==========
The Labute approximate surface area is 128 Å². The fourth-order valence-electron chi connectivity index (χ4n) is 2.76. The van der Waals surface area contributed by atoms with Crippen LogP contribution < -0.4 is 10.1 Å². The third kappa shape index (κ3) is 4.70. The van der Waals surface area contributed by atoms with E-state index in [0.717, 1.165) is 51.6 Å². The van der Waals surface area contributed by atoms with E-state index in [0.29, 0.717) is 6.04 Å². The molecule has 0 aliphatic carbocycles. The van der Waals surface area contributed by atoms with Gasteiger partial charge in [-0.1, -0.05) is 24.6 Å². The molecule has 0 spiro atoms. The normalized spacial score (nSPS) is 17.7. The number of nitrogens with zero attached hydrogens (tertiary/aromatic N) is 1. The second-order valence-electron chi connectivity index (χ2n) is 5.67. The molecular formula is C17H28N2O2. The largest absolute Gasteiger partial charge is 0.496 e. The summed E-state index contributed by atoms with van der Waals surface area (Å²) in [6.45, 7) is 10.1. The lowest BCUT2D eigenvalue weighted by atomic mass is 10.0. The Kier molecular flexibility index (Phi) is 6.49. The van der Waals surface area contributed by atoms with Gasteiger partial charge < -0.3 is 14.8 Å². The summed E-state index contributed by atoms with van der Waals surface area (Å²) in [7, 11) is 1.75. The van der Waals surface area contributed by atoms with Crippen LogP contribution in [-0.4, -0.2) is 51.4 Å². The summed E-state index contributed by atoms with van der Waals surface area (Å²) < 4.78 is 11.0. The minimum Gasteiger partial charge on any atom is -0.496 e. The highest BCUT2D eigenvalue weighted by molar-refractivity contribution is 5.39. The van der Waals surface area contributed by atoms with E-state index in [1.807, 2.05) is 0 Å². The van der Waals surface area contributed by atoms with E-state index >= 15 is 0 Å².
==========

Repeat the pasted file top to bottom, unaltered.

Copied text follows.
The Labute approximate surface area is 128 Å². The fourth-order valence-electron chi connectivity index (χ4n) is 2.76. The van der Waals surface area contributed by atoms with Crippen LogP contribution < -0.4 is 10.1 Å². The third kappa shape index (κ3) is 4.70. The van der Waals surface area contributed by atoms with E-state index in [0.717, 1.165) is 51.6 Å². The van der Waals surface area contributed by atoms with E-state index in [0.29, 0.717) is 6.04 Å². The molecule has 0 aliphatic carbocycles. The van der Waals surface area contributed by atoms with Gasteiger partial charge in [-0.1, -0.05) is 24.6 Å². The molecule has 0 spiro atoms. The normalized spacial score (nSPS) is 17.7. The number of nitrogens with zero attached hydrogens (tertiary/aromatic N) is 1. The second-order valence-electron chi connectivity index (χ2n) is 5.67. The molecular formula is C17H28N2O2. The largest absolute Gasteiger partial charge is 0.496 e. The summed E-state index contributed by atoms with van der Waals surface area (Å²) in [6.45, 7) is 10.1. The lowest BCUT2D eigenvalue weighted by atomic mass is 10.0. The Kier molecular flexibility index (Phi) is 6.49. The van der Waals surface area contributed by atoms with Gasteiger partial charge < -0.3 is 14.8 Å². The summed E-state index contributed by atoms with van der Waals surface area (Å²) in [7, 11) is 1.75. The van der Waals surface area contributed by atoms with Crippen LogP contribution in [-0.4, -0.2) is 51.4 Å². The summed E-state index contributed by atoms with van der Waals surface area (Å²) < 4.78 is 11.0. The minimum Gasteiger partial charge on any atom is -0.496 e. The highest BCUT2D eigenvalue weighted by molar-refractivity contribution is 5.39. The van der Waals surface area contributed by atoms with E-state index in [1.807, 2.05) is 0 Å². The van der Waals surface area contributed by atoms with E-state index >= 15 is 0 Å².